But as the world has digitized and the music industry has developed, labels have lesser overhead and lesser costs. Most labels don’t even press vinyl anymore, it’s all online. You just need to upload something, pay the distributor to plug it to Spotify playlists. How that works is that you have artists, you have labels and you have the streaming companies, but there’s a middleman between the streaming companies, and those are distributors. So most of the major labels have in-house distribution. If you go to a smaller label, chances are they work with an independent distributor, the biggest of which is called The Orchard. That’s who I work with right now, and who I used to work with when I was with my label.
So to this day, labels don’t have the cost they used to, but they’re still going to hand you a contract that’s similar to what they used to be in the 80’s. They’re handing you an archaic contract, but the situation is different.
But today we have SoundCloud. Today we have Distro Kid. You don’t need to pay a distributor anymore, you can pay through Distro Kid and anybody can upload to Spotify. You get people blowing up on TikTok all the time now. My manager has a distribution deal with The Orchard, so I don’t need a label to send to [them], I can send them myself because [they are] an independent distributor that allows anybody to set up deals with them.
The other really enticing thing about being indie is that you can create your own team. So we have a freelance graphic designer right now. As this project starts to go and we start to make more money, we’re going to start to bring more people on board: an independent social media manager, an independent PR person, an independent brand dealership person or sync person. You have that autonomy. You have that modularity where you can move things around and you can make your own team.
Imagine, I grew up in Bangladesh and my label was based in Berlin. I love them, but they’re all white boys. If I’m indie, I could construct my own POC team full of people from parts of the world that understand what I went through and understand my worldview and my lived experience. So that’s how the music industry is changing, and it’s great. I’m all for it. This is the golden age for music, or is at least on a precipice of being a true golden age I think.
MD: Tell us about your new song, “Bashbo Bhalo.”
DK: It’s my first independent release, and my first song in full Bangla, my native language. It’s a song I’m super, super proud of. It’s a story about an old man who’s just lost his wife. He’s at the end of his life and he’s been married to her for so long, that now that she’s not in his life anymore, he’s in a limbo. He’s confronting matters of death and existentialism and love. But it’s not a longing for death, it’s more like, “I can’t wait to be with you again, so when death comes rapping on my door, I would take him in with open arms because the only thing that matters to me is to be with you.” This was written during a time when a lot of elder relatives were passing away from [COVID-19] in Bangladesh, and it just made me think, like, “what happens when you lose someone that you love so much and what happens when both of you get sick with COVID and one of you passes before the other and you’re like, is it coming for me, too, maybe I kind of hope it’s coming for me because I’m in pain.” So, it’s about “one day I’m going to hear the tune of your voice again,” and stuff like that. It’s an optimistic song in the end.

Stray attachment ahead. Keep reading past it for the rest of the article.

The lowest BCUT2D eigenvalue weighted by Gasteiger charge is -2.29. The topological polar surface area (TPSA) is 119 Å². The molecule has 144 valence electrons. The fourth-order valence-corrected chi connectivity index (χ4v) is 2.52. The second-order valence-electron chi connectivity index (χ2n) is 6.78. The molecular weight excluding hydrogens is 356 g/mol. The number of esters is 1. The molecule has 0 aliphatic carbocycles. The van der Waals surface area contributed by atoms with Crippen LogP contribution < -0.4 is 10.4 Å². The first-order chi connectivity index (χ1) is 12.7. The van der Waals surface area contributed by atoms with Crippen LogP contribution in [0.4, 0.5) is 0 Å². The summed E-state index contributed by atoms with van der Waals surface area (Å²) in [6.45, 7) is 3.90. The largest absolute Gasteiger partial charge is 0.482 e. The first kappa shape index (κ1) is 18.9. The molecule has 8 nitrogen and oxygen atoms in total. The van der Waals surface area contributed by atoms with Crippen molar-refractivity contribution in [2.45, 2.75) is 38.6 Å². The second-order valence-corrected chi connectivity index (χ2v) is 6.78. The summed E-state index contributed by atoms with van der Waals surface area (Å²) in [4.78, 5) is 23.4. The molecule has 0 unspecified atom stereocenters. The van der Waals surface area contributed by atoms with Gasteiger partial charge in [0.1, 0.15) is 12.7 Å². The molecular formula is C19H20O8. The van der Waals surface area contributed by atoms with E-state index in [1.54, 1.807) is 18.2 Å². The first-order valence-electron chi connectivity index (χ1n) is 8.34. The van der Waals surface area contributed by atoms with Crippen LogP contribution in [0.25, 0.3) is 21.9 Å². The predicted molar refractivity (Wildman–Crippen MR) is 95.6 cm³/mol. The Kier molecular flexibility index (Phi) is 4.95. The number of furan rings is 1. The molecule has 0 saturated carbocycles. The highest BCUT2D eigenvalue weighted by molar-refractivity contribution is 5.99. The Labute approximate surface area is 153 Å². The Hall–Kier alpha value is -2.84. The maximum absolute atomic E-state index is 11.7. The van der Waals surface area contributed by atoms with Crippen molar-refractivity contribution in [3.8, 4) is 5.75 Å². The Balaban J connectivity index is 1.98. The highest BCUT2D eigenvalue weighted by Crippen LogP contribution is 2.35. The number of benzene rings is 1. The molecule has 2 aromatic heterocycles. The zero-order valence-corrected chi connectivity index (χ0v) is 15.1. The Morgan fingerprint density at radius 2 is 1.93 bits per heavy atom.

MD: How do you incorporate language into your music?
DK: In my EP, I had seven songs; all of them were in English except “Amaar Jaan,” which was mostly in English, only the chorus was in Bangla. “Amaar Jaan” didn’t do the best streaming wise, but it sure did the best cultural impact wise in Bangladesh. That’s the song that put me on the map in Dhaka. [In the Dhaka scene,] that’s the song that everyone really got to know me through. And it’s [definitely] my most popular song in Dhaka. I did my first ever live show this winter and that was my last song, and it was electric. Everybody knew every word; it was crazy.
MD: How have the places you’ve lived influenced your creative process?
DK: Wherever I go, I try to absorb as much of the artistic culture I can – not just musical, but film and art and dance. I really want to be a multidisciplinary artist.
When I went to Malaysia, I was introduced to so much Chinese music, Japanese music, Korean music, Thai music, Cambodian music, Indonesian music, Sri Lankan music, all sorts of cool shit. And then when I went to Ghana, that was awesome because it opened me up to the music of Africa. I’m primarily a guitarist, I’d say; some of the traditional folk guitarists from Mali are so interesting, they play the guitar in a completely different way, with different tunings and stuff. The desert rock that’s coming out of the sub-Saharan area of Africa, like Niger and Chad. There’s a band called Mdou Moctaur, which is a band from Niger, they’re absolutely awesome. They make desert rock. Then I got introduced to people like Tony Allen and Fela Kuti, who are like the fathers of Afrobeat. And then you get more into reggae, modern African hip hop, African trap, African drill and African folk music. It’s been absolutely wonderful. I try to just take in as much as I can. I’ve been to the UK a lot too, I love UK music so much. Listen, this is like my world. I surround myself with as much music as I can 24/7.
This interview has been edited for clarity and brevity.